Things I wish I brought:

  1. Leggings – as mentioned above
  2. I wish I brought a pair of ballet flats OR black Nikes – I know these two pairs are a vast contrast but after a while, I just wanted something different than my boots to wear and change up. (side note: packing was easier but…..)
  3. Scarf/Shall – something that you can use to accessorize and then just stuff in your purse when not in use. The weather change quickly through the days we were there in September.
  4. Granola Bars!!! – between arriving into towns as odd hours or due to jetlag, I wish I brought more individual granola bars. Especially because in Paris and the Iceland airport have expensive food options that sometimes you just want a snack but don’t want to pay, “How MUCH?!” for something tiny OR all the options are chocolate and you want something healthier.
  5. Bring a plastic bag or compressible tote – many groceries stores do not have plastic bags and some will charge for plastic bags. We purchased one while in London and kept it with us for the remainder of our trip. To go to the market/store.



  1. Osprey Farpoint 40 – this bag was so great! It switched from a backpack to a duffel/briefcase style with should strap so quickly on the go I never had to worrying about if I had time to switch. Since my pack, had an internal frame and compression straps, we used my pack to make sure our Ocktoberfest steins made it home safely.
  2. Small water bottle – Nalgene 400ml. I filled this up whenever I got a change instead of paying for water.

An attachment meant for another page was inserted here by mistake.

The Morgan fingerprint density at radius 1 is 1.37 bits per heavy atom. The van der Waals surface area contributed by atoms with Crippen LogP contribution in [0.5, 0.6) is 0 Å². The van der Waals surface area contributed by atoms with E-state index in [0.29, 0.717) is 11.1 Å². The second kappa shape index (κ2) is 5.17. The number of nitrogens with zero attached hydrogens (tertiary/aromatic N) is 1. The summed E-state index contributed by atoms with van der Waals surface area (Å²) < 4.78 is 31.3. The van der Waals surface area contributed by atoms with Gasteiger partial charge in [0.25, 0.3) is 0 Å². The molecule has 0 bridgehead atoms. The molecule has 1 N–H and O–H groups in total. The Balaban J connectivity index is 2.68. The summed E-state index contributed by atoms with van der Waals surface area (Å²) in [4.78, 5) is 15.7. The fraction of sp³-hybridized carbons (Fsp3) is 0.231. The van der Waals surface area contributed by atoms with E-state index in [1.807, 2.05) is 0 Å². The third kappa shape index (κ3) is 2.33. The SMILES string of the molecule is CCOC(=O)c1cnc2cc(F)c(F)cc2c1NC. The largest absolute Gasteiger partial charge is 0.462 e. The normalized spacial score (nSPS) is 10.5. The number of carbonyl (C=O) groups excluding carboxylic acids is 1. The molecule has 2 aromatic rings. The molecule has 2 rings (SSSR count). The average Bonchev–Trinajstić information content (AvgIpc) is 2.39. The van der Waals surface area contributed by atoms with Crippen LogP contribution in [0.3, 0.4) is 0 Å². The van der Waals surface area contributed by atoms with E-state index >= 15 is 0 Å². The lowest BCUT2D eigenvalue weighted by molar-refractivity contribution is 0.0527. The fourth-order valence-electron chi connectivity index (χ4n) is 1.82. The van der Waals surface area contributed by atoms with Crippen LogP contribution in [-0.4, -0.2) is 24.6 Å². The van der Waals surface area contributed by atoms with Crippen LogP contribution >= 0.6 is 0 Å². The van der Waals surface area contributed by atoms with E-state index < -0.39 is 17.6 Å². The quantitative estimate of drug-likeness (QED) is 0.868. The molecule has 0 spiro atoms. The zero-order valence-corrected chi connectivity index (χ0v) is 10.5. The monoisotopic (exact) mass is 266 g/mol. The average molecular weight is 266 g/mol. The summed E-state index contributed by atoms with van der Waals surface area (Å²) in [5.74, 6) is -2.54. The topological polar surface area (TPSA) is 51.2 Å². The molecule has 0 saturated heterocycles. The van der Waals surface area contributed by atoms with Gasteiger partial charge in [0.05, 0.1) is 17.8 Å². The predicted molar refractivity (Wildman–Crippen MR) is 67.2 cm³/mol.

3. Fenix 3 Garmin Watch – having the compass on my husband’s watch and telling us the distance, etc., made navigating in Paris possible. I got so confused with all the Etoiles in Paris (i.e. roundabouts, where some had 7 roads branching off of them).
  4. Playing cards – to pass the time
  5. Tums and Advil PM
  6. Headphones
  7. Print out of documents for when you don’t have internet access
  8. Hotels and grocery stores – it was nice having 3 out of 4 hotels close to a convenient store or a grocery store. Breakfast we either had fruit or something small with coffee and for lunch, either made a picnic or ate out at a restaurant. For Dinner, we enjoyed going to the store and getting what we wanted and bring it back to the room to enjoy and just relax from a long day out. Not to mention, eating lunch out was much cheaper than dinner.
  9. LASTLY, purchasing small souvenirs – i.e. fridge magnetics, keychains, playing cards, pens, and Christmas ornaments are my favorite as every year you can enjoy the memory again, but it doesn’t add to clutter in the household.

Preparing for European Vacation

After traveling Europe for 2.5 weeks, I DID A LOT OF RESEARCH. Honestly to the point I was hitting burn-out and we hadn’t even left the USA. BUT, I am an anxious traveler and I am don’t like flying. Long story short, I was on a plane that almost went down and ever since then, if I feel a little turbulence, my mind automatically goes to, “We are going to die.” Yup, don’t you wish you can sit next to me on a Trans-Atlantic flight 😉

Anyhow, here is where I did my research:

  1. TripAdvisor – from accommodations, tours and just things to do
  2. Airlines –, Icelandair, Aer Lingus and your normal Expedia or Travelicity
  3. Metro/Ground Transportation – Pinterest and travel blogs (by doing an internet search)